FreeBSD identifying failed disk

Posted by & filed under Hardware.

Using the sas2ircu utility from LSI, we can blink the drive LED to help ID the failed drive correctly. Of course this requires a LSI card. Some LSI cards may need to use the sas3ircu utility instead. There have been some reports from the interwebs that this utility failed to blink the correct drive, but I have not experienced this myself.

As always use the supercomputer between your ears to ensure the physical serial and the serial reported by the system match, etc etc.

Back to the sas2ircu utility in a moment. We need to first acquire the serial number of the failed disk. For a system that is multipath, we can find the actual dev names by running the following to locate a disk in the fail state:

Now we can see da16 is failed. Time to get the serial number of that disk. Or da43. they are the same just multipaths.

Save that serial number for the next step.

Smartctl also outputs other useful information about the drive, statistics, etc. Worth checking out, but not relevant here.

Next, we can display the disks attached to one of those controllers. Be sure to input the correct serial number in the grep command:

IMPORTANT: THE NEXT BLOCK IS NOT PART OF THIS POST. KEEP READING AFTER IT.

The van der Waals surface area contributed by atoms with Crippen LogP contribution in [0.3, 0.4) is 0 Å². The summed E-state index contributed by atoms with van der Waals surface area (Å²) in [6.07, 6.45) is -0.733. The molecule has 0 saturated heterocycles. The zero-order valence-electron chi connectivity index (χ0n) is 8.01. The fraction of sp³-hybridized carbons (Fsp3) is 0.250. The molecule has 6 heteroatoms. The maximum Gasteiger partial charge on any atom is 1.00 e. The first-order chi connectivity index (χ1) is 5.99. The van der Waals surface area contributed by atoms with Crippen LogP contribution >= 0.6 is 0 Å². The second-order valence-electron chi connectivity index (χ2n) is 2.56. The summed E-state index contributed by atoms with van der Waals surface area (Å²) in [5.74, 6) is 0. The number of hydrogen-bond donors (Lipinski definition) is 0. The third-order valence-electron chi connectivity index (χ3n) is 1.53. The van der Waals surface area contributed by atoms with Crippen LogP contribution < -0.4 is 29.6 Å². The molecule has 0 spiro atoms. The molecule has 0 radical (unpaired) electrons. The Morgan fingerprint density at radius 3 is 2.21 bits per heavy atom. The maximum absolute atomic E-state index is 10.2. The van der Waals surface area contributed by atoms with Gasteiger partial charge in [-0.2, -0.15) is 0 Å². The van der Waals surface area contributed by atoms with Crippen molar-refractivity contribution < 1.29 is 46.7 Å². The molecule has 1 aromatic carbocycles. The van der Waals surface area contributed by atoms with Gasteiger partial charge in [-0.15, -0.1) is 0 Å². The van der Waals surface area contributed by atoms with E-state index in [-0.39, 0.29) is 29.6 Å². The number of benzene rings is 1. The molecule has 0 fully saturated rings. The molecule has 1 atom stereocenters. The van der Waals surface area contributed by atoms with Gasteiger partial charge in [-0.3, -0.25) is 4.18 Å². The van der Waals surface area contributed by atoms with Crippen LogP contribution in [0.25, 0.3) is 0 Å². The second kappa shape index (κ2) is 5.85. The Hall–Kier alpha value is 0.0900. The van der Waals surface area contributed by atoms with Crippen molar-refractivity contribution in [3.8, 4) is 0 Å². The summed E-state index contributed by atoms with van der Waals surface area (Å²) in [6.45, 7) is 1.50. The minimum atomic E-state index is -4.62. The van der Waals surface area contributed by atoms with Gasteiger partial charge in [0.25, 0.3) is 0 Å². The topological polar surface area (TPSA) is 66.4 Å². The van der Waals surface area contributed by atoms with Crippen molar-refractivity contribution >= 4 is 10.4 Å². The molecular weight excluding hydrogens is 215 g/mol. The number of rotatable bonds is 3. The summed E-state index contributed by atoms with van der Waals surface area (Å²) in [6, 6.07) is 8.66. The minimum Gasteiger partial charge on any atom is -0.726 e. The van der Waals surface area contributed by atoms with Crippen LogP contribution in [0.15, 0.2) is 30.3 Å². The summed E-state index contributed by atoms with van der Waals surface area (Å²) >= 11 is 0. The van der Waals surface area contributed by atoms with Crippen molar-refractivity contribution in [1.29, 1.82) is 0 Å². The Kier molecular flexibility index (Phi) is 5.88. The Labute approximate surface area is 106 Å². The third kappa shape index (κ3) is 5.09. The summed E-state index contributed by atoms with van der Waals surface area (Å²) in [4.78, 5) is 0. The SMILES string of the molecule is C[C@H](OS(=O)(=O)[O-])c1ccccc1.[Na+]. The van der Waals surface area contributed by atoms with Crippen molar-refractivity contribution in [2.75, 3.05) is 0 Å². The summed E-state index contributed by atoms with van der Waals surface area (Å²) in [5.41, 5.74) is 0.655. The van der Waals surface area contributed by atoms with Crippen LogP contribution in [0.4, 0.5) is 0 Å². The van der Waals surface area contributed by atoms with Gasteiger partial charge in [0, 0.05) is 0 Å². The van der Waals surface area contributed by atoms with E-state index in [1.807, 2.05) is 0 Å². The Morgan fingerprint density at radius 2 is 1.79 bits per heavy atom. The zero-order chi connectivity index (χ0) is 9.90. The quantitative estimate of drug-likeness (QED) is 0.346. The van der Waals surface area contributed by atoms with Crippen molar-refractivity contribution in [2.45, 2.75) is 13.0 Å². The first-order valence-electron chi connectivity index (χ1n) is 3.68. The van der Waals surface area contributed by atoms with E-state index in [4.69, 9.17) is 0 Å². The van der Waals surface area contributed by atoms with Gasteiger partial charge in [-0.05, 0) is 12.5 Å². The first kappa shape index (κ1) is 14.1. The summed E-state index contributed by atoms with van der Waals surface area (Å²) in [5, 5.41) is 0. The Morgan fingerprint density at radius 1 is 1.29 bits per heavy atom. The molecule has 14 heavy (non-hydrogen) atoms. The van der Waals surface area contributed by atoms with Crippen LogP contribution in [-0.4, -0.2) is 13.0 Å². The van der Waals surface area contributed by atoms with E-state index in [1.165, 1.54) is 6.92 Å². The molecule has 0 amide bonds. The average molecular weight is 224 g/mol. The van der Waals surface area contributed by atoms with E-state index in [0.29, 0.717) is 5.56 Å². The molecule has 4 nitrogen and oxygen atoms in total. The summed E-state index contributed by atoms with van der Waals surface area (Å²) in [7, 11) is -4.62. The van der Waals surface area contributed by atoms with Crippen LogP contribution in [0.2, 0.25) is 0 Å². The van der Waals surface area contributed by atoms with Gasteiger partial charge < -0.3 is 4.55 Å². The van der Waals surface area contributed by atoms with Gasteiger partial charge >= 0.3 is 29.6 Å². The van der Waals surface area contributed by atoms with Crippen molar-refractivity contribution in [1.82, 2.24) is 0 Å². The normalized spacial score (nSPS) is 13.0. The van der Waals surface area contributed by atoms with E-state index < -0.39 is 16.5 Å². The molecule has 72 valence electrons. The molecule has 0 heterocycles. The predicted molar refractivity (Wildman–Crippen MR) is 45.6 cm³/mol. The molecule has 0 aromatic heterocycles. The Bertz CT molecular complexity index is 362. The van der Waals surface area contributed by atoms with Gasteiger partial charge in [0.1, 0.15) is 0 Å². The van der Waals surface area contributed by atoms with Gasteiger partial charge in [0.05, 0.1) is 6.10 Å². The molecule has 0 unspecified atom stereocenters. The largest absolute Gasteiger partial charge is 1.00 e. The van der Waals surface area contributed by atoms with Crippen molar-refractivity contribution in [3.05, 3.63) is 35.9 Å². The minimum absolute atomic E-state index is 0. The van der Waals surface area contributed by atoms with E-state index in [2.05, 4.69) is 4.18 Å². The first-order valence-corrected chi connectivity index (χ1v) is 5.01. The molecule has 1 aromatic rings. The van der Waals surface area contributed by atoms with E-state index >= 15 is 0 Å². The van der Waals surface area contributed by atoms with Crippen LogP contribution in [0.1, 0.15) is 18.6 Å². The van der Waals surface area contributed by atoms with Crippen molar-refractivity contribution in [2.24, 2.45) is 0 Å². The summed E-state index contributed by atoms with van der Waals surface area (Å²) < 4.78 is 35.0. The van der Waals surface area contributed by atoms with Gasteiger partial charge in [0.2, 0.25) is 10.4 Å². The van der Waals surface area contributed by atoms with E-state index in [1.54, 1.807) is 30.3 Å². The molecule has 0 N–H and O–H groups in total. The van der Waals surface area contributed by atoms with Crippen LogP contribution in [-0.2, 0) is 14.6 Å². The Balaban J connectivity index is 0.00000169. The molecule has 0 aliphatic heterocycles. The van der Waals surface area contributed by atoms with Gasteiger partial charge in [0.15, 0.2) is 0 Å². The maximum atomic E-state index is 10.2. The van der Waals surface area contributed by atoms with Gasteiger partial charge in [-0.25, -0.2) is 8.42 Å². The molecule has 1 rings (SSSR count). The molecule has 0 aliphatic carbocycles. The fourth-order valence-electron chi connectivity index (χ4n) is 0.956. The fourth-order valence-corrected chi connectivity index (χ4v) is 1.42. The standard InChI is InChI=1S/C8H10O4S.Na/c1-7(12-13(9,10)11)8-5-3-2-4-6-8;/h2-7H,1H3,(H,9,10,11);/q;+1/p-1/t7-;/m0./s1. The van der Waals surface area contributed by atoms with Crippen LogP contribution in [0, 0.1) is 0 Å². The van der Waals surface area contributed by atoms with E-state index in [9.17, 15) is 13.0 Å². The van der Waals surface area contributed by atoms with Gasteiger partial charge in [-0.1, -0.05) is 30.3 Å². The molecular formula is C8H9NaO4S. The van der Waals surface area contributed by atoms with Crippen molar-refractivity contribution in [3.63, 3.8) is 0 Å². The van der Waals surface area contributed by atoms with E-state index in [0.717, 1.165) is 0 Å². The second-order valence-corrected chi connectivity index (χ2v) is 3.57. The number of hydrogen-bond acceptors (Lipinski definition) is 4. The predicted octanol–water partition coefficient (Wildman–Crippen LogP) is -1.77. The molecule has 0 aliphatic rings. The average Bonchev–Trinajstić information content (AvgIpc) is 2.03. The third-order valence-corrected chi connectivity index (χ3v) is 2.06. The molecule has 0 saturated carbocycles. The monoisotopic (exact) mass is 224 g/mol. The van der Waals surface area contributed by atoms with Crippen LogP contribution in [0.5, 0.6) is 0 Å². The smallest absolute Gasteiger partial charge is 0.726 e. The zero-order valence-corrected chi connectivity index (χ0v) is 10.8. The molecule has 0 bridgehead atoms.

Get the enclosure and slot # of the failed drive and turn the led on:

Turn the led off:

NOTE: If you are replacing a disk that is multipath, e.g. you see something like the following when you offline and remove a disk, ensure that the LED above is OFF or GEOM_MULTIPATH will not pickup the new disk as multipath. See the below log for what happens when a disk is inserted with the LED blinking Vs not blinking:

 

Finding failed multipath issues in FreeNAS

Posted by & filed under Linux, Server Admin.

I have two drives, dsa3 and da4 which are showing multipath errors. In order to find the physical drives:

Drive serials can also be obtained via:

 

pfSense Firewall / Router

Posted by & filed under Uncategorized.

pfSense is a free, open source customized distribution of FreeBSD tailored for use as a firewall and router. In addition to being a powerful, flexible firewalling and routing platform, it includes a long list of related features and a package system allowing further expandability without adding bloat and potential security vulnerabilities to the base distribution. pfSense is a popular project with more than 1 million downloads since its inception, and proven in countless installations ranging from small home networks protecting a PC and an Xbox to large corporations, universities and other organizations protecting thousands of network devices.

This project started in 2004 as a fork of the m0n0wall project, but focused towards full PC installations rather than the embedded hardware focus of m0n0wall. pfSense also offers an embedded image for Compact Flash based installations, however it is not our primary focus.

www.pfsense.org/